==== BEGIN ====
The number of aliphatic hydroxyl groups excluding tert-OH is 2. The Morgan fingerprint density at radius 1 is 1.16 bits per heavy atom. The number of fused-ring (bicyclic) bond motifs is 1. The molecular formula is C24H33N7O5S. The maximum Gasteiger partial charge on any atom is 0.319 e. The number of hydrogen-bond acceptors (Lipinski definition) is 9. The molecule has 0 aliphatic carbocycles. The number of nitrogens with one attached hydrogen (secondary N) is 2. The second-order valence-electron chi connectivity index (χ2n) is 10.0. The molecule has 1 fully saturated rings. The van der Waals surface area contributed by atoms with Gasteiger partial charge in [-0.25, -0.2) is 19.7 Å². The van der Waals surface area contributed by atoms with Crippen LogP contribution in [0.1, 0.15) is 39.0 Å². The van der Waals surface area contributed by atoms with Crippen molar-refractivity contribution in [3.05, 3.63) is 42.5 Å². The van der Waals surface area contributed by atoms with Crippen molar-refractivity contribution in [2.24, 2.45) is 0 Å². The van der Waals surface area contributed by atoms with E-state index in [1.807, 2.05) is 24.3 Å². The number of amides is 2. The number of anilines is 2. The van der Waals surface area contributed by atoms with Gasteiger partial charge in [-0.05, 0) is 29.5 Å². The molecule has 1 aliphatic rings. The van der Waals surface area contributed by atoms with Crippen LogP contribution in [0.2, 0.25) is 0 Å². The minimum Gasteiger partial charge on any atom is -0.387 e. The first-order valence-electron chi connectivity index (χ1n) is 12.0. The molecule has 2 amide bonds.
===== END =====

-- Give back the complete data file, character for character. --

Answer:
The number of aliphatic hydroxyl groups excluding tert-OH is 2. The Morgan fingerprint density at radius 1 is 1.16 bits per heavy atom. The number of fused-ring (bicyclic) bond motifs is 1. The molecular formula is C24H33N7O5S. The maximum Gasteiger partial charge on any atom is 0.319 e. The number of hydrogen-bond acceptors (Lipinski definition) is 9. The molecule has 0 aliphatic carbocycles. The number of nitrogens with one attached hydrogen (secondary N) is 2. The second-order valence-electron chi connectivity index (χ2n) is 10.0. The molecule has 1 fully saturated rings. The van der Waals surface area contributed by atoms with Gasteiger partial charge in [-0.25, -0.2) is 19.7 Å². The van der Waals surface area contributed by atoms with Crippen LogP contribution in [0.1, 0.15) is 39.0 Å². The van der Waals surface area contributed by atoms with Crippen molar-refractivity contribution in [3.05, 3.63) is 42.5 Å². The van der Waals surface area contributed by atoms with Crippen molar-refractivity contribution in [2.24, 2.45) is 0 Å². The van der Waals surface area contributed by atoms with E-state index in [1.807, 2.05) is 24.3 Å². The number of amides is 2. The number of anilines is 2. The van der Waals surface area contributed by atoms with Gasteiger partial charge in [-0.05, 0) is 29.5 Å². The molecule has 1 aliphatic rings. The van der Waals surface area contributed by atoms with Crippen LogP contribution in [0.2, 0.25) is 0 Å². The minimum Gasteiger partial charge on any atom is -0.387 e. The first-order valence-electron chi connectivity index (χ1n) is 12.0. The molecule has 2 amide bonds.